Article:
Yes, you can refile but your lawyer will have to go through several extra steps to put your case in a position where it can be confirmed by the judge.
Under the law, if you file a second case within one year from the date of dismissal of your first case, the automatic stay which protects you from creditors will only remain in effect for 30 days. Your attorney can file a motion to extend the stay. In this motion and during a hearing before the judge you will need to explain why this second case is different and why you deserve another opportunity to make your Chapter 13 work.
If, for example, you lost your job shortly after your first case was filed, but now you are employed, that would likely be considered a good reason to extend the stay. On the other hand, if you did not fund your first case and you missed your meeting of creditors hearing for no good reason, the judge might decide not to extend the stay.
If the stay is lifted, your mortgage company can proceed with foreclosure, your car lender can proceed with repossession and judgment creditors can proceed with wage garnishment.
Third Chapter 13 Filing Within One Year
If both your first and second Chapter 13 cases fail and you want file a third case within a year, you will face a real uphill battle.
Under the law, the automatic stay does not go into effect at all for third filing when two prior cases have been active within the past 365 days. You and your attorney can file a Motion to Impose the Stay and you will have an opportunity to argue to the judge that special circumstances exist. Motions to Impose the Stay for a third filing are rarely granted.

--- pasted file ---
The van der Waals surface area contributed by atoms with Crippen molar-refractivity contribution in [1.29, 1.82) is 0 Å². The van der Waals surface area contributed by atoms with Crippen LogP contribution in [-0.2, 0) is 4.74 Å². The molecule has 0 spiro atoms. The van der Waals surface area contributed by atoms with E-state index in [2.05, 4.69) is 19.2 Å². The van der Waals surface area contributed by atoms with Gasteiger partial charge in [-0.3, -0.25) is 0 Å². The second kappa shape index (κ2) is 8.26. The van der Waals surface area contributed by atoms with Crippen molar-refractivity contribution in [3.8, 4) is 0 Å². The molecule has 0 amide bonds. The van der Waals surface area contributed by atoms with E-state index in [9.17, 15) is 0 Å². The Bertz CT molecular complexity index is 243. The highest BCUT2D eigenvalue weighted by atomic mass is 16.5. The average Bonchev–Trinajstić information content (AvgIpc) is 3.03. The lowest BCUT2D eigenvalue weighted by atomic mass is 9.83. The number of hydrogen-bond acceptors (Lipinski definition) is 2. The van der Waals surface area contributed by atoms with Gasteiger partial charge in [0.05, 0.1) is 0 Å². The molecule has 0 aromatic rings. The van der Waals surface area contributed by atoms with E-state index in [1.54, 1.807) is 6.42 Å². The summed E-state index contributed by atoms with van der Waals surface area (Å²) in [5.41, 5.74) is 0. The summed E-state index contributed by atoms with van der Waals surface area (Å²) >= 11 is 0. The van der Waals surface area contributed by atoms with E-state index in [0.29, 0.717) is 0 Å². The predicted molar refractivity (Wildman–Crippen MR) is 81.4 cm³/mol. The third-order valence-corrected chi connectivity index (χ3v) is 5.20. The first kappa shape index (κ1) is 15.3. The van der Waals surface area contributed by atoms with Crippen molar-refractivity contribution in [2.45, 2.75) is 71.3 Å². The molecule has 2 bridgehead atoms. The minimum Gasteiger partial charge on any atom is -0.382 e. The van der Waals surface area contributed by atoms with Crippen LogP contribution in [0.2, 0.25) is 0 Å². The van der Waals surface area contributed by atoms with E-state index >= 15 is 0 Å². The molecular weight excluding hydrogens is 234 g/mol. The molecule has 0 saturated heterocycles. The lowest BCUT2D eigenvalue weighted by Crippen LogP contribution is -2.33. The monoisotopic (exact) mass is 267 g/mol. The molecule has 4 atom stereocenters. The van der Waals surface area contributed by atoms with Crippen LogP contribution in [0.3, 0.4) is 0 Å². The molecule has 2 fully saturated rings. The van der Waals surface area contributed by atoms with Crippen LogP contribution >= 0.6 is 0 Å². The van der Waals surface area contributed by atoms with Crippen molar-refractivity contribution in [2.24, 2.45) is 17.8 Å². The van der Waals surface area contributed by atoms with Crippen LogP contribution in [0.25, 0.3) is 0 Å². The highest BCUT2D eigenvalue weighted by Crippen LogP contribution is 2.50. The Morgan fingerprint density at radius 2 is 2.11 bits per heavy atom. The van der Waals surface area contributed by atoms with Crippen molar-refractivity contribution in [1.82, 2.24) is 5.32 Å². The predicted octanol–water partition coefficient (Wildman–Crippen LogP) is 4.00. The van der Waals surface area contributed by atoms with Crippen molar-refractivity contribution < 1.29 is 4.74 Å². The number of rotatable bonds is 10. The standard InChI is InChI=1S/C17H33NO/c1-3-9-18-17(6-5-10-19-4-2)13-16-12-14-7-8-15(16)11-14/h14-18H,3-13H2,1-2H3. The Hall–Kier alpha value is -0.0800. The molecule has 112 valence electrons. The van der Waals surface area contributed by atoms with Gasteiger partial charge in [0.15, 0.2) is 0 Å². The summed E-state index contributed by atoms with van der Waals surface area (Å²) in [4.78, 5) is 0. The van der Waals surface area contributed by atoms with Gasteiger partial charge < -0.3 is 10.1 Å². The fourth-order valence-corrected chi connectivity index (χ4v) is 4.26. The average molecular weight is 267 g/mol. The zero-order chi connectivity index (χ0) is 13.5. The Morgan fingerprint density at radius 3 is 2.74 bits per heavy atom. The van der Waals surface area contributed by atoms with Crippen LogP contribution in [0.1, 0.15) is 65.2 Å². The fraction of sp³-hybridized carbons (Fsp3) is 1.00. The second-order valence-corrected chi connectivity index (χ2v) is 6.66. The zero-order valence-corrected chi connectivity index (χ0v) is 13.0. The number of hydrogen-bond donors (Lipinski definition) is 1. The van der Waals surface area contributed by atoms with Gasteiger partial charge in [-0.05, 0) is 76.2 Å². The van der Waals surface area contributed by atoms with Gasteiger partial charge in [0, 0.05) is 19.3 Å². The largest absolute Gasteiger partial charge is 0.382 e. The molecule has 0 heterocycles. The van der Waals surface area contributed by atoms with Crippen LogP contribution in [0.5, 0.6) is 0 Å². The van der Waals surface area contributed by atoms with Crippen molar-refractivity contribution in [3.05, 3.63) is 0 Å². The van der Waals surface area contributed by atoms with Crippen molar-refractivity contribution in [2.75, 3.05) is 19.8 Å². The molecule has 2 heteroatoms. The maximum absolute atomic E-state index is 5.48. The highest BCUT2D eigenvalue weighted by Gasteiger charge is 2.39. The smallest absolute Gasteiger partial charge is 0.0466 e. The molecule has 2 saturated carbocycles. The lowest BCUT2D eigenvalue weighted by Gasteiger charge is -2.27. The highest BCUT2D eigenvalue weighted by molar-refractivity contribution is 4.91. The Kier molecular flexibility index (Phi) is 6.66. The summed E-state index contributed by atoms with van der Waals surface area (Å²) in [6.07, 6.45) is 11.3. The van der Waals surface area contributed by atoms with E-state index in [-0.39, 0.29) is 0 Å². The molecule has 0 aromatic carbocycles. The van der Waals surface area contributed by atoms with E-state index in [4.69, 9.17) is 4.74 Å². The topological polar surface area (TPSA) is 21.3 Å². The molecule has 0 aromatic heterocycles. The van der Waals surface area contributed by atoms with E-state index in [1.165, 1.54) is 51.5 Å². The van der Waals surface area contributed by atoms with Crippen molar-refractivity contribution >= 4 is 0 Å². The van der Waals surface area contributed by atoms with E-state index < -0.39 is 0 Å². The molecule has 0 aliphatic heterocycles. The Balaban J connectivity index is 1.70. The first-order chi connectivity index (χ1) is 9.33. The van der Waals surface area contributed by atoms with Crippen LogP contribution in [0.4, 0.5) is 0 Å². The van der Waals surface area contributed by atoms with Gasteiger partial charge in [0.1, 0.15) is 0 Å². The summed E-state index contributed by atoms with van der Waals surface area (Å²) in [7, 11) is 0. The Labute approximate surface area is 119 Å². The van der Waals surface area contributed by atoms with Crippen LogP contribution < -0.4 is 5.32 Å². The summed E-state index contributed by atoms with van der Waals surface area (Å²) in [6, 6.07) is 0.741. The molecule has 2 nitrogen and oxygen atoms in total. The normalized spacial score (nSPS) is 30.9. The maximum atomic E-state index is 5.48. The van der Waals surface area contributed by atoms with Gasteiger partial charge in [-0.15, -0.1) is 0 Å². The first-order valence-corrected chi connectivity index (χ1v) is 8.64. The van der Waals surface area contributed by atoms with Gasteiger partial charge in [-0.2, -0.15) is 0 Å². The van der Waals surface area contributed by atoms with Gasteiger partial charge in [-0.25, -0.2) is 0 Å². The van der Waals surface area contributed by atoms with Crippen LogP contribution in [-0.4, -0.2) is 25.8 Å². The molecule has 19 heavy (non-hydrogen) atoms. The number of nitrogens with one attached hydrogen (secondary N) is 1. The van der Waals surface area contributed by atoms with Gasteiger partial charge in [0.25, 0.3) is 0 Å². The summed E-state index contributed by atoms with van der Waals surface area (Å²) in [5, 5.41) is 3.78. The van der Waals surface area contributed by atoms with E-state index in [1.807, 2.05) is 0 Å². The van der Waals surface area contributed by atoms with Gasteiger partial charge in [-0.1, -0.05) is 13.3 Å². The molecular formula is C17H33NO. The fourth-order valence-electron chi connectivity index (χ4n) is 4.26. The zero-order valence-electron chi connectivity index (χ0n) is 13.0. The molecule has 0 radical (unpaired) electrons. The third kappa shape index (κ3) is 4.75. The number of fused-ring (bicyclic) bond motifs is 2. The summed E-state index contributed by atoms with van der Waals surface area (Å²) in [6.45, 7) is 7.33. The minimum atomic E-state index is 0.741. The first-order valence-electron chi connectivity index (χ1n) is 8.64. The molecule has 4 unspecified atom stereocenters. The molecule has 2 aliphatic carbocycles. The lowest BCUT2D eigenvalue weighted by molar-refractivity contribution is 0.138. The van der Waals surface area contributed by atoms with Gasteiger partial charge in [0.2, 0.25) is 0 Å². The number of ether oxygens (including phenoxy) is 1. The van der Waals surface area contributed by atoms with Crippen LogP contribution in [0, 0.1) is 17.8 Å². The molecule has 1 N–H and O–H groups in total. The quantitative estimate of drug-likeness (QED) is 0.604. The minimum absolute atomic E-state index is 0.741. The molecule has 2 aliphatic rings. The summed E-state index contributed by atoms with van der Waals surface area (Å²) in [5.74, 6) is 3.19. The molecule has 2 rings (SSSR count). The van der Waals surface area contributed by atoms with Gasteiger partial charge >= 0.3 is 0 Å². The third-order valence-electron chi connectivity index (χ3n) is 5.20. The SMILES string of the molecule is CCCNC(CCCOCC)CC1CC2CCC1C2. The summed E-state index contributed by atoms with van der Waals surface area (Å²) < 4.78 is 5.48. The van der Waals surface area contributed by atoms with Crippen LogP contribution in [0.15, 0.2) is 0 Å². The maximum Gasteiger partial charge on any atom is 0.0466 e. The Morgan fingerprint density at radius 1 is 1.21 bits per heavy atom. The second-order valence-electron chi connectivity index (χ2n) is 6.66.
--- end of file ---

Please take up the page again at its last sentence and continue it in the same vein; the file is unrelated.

Because the stay does not go into effect at all for a 3rd filing, you cannot use Chapter 13 to stop a foreclosure or repossession at the last minute.
What if My Previous Case(s) Were Dismissed Because of a Bad Lawyer or Bad Luck?
There are circumstances when a bankruptcy filer ends up with one or more dismissed cases due to no fault of his/her own. Perhaps you used a non-attorney petition preparer or an inexperienced attorney. Perhaps you hit a string of really bad luck.
Unfortunately, the law assumes that multiple bankruptcy filers are trying to manipulate the system. You can argue to the judge that your circumstances are really unusual but you could very well lose your house or car while you wait for your day in court.
As a general rule, you have a reasonable chance at convincing a judge to pursue a second Chapter 13 bankruptcy if your first case fails, but you face low odds at convincing a judge to impose the automatic stay for a third, fourth or or additional Chapter 13 filing.